This got me thinking of the Rockies lineup. As Smyly is a lefthander the Rockies built their lineup to take advantage of that by having five solid right-handed hitters leading off their lineup. However, late in the game doesn’t this make it easier to have a right-handed pitcher come in for relief during an inning. He has a good chance to face all right-handed hitters. Would it be better to mix the lineup, so the relief pitcher would lose the platoon advantage on one hitter? Or since the starter will make around two trips through the lineup build the lineup against the starter? I am leaning more to the second, but it might work the other way.
The Cubs held on the rest of the way. The biggest excitement for the rest of the game was when Charlie Blackmon came on as a pinch hitter in the bottom of the 8th with one on. A homerun would tie the game, but Blackmon would strike out.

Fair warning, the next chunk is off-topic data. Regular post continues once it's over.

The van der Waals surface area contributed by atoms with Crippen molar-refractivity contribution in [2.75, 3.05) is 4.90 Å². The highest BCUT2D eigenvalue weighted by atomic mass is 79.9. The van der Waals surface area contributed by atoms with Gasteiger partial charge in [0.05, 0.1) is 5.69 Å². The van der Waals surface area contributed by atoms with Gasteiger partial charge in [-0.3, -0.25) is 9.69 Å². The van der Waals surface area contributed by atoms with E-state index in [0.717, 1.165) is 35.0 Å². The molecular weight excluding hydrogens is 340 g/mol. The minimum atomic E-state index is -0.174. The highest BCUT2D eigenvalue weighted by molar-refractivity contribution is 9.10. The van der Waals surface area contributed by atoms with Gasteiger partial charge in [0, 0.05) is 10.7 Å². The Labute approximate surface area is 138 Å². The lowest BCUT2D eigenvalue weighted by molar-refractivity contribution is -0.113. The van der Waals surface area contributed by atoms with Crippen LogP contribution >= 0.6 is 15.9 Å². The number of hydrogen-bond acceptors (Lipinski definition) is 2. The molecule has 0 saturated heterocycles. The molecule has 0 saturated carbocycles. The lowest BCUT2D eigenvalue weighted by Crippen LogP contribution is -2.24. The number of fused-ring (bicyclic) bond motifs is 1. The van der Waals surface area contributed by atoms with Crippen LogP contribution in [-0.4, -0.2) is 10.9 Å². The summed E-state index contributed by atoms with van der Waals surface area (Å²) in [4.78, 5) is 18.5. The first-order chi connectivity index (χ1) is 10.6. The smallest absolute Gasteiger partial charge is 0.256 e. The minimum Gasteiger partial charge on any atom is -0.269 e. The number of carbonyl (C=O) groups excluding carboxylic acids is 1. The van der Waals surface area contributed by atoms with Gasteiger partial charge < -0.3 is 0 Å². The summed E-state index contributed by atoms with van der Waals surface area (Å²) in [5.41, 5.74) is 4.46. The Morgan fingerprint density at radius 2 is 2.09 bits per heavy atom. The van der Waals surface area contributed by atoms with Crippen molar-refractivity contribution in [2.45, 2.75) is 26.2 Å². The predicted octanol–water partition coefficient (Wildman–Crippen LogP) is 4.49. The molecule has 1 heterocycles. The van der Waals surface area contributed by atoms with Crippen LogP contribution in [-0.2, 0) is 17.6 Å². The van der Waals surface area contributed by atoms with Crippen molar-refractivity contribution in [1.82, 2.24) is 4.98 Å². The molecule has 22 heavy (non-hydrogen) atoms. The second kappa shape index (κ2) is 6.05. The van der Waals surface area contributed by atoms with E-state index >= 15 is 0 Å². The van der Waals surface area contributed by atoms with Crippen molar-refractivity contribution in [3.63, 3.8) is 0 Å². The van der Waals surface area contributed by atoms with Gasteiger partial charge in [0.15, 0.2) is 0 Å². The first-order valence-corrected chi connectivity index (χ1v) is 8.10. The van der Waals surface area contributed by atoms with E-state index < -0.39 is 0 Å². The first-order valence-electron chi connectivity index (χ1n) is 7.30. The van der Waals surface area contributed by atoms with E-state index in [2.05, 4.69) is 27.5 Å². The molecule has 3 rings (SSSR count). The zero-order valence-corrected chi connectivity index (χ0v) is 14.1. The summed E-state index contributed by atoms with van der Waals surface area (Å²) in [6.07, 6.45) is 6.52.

In the bottom of the ninth, David Robertson the veteran came in and got his third save for the Cubs. He looked really sharp. If he can keep this up the Cubs might be able to trade him for a prospect or two later in the season.
2 thoughts on “Cubs at Rockies April 17th, 2022”
NIce writeup, Doug … I can answer a couple of those things:
Drew Smyly’s bread and butter pitch is, like you picked up on at the game, a Bugs Bunny changeup He’s been hurt so much in his career that it’s hard to track his effectiveness, but what it usually comes down to is the change; he gets tons of strikeouts, and gives up tons of home runs because that’s what changeup pitchers do unless they are Pedro Martinez and they can hurl 96-mph rockets at the corners all day long.
He was with the M’s for a bit, and I always enjoyed watching him because he could make hitters look like monkeys when the change was really diving off the table.
Connor Joe has been a major league hitter since 2018, but he was trapped in the Dodger system, much like players used to get trapped in the Yankee system, plus the 2020 season was cancelled. I think he’s good, and it would not be a fluke if he slashed .300-.400-.500. I love the guy.
Thanks this is one thing great about the internet is getting information like this. I thought those looked like changeups.